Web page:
The (im)possible grasp of networked realities
disclosing Gregory Bateson's work for the study of technology
In a world that is becoming more "networked' than ever, especially on the personal-everyday level—with for example digital media pervading our lives and the Internet of Things now being on the rise—we need to increasingly account for "networked realities'. But are we as human beings actually well-equipped enough, epistemologically speaking, to do so? Multiple approaches within the philosophy of technology suggest our usage of technologies to be in the first instance oriented towards efficiency and the achievement of goals. We thereby neglect the actual systemic, networked nature of technology, or its wider impacts. With regard to the pressing issue of how to cross the "gap' between these two "modes,' the paper at hand engages with the work of Gregory Bateson, reading him as a philosopher of technology. Bateson's notions of "conscious purpose" and "learning" offer excellent tools to understand our predicament of living in a networked world but being partly unable to sufficiently grasp and come to terms with this situation. Moreover, as the article endeavors to demonstrate, Bateson's thought is to be cast as a crucial addition to the body of theory being developed in the philosophy of technology.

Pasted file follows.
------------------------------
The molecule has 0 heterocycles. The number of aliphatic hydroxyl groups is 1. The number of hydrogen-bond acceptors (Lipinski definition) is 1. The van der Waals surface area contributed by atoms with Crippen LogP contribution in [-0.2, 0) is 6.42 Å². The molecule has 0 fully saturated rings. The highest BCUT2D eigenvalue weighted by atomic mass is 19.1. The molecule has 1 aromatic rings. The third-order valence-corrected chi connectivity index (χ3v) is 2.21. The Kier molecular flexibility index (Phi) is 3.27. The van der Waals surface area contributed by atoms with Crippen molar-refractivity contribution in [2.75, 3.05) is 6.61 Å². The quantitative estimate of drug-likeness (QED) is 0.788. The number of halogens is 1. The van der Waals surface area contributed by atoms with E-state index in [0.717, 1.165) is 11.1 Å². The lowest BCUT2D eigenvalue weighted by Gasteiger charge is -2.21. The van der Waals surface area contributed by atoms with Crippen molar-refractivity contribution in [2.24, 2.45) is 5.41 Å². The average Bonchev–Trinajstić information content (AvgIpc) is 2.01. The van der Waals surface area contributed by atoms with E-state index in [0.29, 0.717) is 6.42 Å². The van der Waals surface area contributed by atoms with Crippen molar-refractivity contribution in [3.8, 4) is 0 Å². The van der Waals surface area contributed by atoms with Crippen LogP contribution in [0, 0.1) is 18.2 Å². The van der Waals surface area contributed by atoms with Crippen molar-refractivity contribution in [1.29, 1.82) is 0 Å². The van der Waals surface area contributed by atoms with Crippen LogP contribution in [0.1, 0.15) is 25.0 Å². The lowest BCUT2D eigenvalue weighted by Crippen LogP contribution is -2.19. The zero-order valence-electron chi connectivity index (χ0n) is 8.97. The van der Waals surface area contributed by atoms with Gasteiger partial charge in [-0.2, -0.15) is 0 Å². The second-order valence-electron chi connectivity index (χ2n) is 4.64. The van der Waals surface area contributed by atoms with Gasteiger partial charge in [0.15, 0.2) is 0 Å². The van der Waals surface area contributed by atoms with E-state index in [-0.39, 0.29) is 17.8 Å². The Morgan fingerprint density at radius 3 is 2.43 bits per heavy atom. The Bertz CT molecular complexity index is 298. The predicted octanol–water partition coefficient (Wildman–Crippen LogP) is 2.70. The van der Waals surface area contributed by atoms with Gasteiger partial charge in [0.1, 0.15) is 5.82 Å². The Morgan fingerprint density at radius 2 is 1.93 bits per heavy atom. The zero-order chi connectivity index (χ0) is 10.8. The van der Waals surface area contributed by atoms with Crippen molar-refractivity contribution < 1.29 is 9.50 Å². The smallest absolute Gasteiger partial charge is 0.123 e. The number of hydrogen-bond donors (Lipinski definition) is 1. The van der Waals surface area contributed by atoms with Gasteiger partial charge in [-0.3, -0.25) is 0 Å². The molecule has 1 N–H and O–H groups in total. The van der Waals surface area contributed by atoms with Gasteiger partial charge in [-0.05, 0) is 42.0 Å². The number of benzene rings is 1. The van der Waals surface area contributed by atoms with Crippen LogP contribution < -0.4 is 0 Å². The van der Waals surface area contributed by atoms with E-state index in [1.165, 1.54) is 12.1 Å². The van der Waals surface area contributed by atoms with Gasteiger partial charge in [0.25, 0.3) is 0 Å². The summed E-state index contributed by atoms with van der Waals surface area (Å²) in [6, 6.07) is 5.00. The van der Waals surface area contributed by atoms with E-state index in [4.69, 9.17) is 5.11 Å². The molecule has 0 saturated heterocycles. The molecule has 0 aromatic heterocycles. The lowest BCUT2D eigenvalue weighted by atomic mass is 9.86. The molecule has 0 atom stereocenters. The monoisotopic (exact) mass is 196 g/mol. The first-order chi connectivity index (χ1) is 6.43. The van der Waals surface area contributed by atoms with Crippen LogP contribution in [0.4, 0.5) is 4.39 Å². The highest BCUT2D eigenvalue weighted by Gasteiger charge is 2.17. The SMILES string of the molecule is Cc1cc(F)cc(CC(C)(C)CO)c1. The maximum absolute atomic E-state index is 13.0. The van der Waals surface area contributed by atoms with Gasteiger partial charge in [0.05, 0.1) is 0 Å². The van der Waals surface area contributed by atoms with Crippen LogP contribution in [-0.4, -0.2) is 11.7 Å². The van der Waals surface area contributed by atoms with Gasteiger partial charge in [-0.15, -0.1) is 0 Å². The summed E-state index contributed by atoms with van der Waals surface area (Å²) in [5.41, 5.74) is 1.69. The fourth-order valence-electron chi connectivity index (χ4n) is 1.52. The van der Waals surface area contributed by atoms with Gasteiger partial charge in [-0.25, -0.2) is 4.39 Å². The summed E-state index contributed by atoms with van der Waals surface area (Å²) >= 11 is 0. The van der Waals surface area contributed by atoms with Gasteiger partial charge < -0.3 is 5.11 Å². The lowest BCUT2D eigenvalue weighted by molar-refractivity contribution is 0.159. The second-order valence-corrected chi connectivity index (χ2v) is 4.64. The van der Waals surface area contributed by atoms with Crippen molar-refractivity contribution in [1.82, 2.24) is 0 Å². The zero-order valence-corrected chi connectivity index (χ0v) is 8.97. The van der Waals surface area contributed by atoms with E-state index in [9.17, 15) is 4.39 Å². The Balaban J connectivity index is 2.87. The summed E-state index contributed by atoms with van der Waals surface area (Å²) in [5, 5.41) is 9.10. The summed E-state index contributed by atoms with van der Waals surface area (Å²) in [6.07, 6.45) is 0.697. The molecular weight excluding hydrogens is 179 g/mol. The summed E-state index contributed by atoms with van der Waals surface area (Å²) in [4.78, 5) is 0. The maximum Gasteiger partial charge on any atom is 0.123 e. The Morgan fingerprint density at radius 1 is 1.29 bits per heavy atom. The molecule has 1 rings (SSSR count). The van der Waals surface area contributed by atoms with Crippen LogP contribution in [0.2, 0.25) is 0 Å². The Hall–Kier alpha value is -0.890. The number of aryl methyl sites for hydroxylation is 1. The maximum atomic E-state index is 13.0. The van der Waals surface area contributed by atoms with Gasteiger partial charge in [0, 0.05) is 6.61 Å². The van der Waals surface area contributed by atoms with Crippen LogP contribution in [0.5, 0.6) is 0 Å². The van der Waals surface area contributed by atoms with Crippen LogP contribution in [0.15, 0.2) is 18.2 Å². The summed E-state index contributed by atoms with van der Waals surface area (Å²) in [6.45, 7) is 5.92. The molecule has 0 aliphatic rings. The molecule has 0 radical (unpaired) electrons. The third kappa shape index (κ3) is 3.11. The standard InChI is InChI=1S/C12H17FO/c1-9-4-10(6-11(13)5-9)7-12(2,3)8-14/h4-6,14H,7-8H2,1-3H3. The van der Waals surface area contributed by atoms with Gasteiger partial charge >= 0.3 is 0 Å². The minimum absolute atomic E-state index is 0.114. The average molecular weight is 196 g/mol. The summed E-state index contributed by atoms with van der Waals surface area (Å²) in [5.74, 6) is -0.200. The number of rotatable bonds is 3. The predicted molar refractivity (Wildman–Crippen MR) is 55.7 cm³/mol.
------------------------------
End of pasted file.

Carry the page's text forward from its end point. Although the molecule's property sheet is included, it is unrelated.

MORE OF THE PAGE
van den Eede, Y. (2016). The (im)possible grasp of networked realities: disclosing Gregory Bateson's work for the study of technology. Human Studies 39 (4), pp. 601-620.
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